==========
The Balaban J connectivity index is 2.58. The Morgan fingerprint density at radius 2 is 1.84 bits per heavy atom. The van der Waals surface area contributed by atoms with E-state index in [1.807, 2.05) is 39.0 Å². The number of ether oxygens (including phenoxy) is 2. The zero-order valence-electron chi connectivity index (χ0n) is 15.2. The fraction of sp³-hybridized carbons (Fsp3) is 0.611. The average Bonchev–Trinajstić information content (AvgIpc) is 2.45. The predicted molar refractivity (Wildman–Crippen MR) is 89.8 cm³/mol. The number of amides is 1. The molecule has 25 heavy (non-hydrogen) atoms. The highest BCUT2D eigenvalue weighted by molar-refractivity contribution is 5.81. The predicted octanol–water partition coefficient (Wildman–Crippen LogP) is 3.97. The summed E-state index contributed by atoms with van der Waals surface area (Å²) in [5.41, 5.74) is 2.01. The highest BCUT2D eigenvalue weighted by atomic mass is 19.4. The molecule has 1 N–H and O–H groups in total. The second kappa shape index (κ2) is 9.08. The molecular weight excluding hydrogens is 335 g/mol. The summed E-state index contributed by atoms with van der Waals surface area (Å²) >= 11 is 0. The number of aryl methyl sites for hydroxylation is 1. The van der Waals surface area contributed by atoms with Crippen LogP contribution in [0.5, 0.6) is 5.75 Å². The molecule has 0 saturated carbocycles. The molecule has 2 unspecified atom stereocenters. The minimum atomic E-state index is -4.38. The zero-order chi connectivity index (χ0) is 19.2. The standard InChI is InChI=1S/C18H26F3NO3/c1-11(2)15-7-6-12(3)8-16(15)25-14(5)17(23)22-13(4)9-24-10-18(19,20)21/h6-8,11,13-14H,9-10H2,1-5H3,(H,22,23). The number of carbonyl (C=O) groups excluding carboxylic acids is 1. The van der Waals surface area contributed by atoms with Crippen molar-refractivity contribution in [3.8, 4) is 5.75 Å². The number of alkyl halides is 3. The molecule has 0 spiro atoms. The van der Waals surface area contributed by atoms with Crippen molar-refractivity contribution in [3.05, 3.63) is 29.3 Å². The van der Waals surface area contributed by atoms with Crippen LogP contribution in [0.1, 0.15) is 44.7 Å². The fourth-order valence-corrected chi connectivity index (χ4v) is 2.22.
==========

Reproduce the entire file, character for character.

The Balaban J connectivity index is 2.58. The Morgan fingerprint density at radius 2 is 1.84 bits per heavy atom. The van der Waals surface area contributed by atoms with E-state index in [1.807, 2.05) is 39.0 Å². The number of ether oxygens (including phenoxy) is 2. The zero-order valence-electron chi connectivity index (χ0n) is 15.2. The fraction of sp³-hybridized carbons (Fsp3) is 0.611. The average Bonchev–Trinajstić information content (AvgIpc) is 2.45. The predicted molar refractivity (Wildman–Crippen MR) is 89.8 cm³/mol. The number of amides is 1. The molecule has 25 heavy (non-hydrogen) atoms. The highest BCUT2D eigenvalue weighted by molar-refractivity contribution is 5.81. The predicted octanol–water partition coefficient (Wildman–Crippen LogP) is 3.97. The summed E-state index contributed by atoms with van der Waals surface area (Å²) in [5.41, 5.74) is 2.01. The highest BCUT2D eigenvalue weighted by atomic mass is 19.4. The molecule has 1 N–H and O–H groups in total. The second kappa shape index (κ2) is 9.08. The molecular weight excluding hydrogens is 335 g/mol. The summed E-state index contributed by atoms with van der Waals surface area (Å²) >= 11 is 0. The number of aryl methyl sites for hydroxylation is 1. The van der Waals surface area contributed by atoms with Crippen LogP contribution in [0.5, 0.6) is 5.75 Å². The molecule has 0 saturated carbocycles. The molecule has 2 unspecified atom stereocenters. The minimum atomic E-state index is -4.38. The zero-order chi connectivity index (χ0) is 19.2. The standard InChI is InChI=1S/C18H26F3NO3/c1-11(2)15-7-6-12(3)8-16(15)25-14(5)17(23)22-13(4)9-24-10-18(19,20)21/h6-8,11,13-14H,9-10H2,1-5H3,(H,22,23). The number of carbonyl (C=O) groups excluding carboxylic acids is 1. The van der Waals surface area contributed by atoms with Crippen molar-refractivity contribution in [3.8, 4) is 5.75 Å². The number of alkyl halides is 3. The molecule has 0 spiro atoms. The van der Waals surface area contributed by atoms with Crippen molar-refractivity contribution in [3.05, 3.63) is 29.3 Å². The van der Waals surface area contributed by atoms with Crippen LogP contribution in [0.1, 0.15) is 44.7 Å². The fourth-order valence-corrected chi connectivity index (χ4v) is 2.22.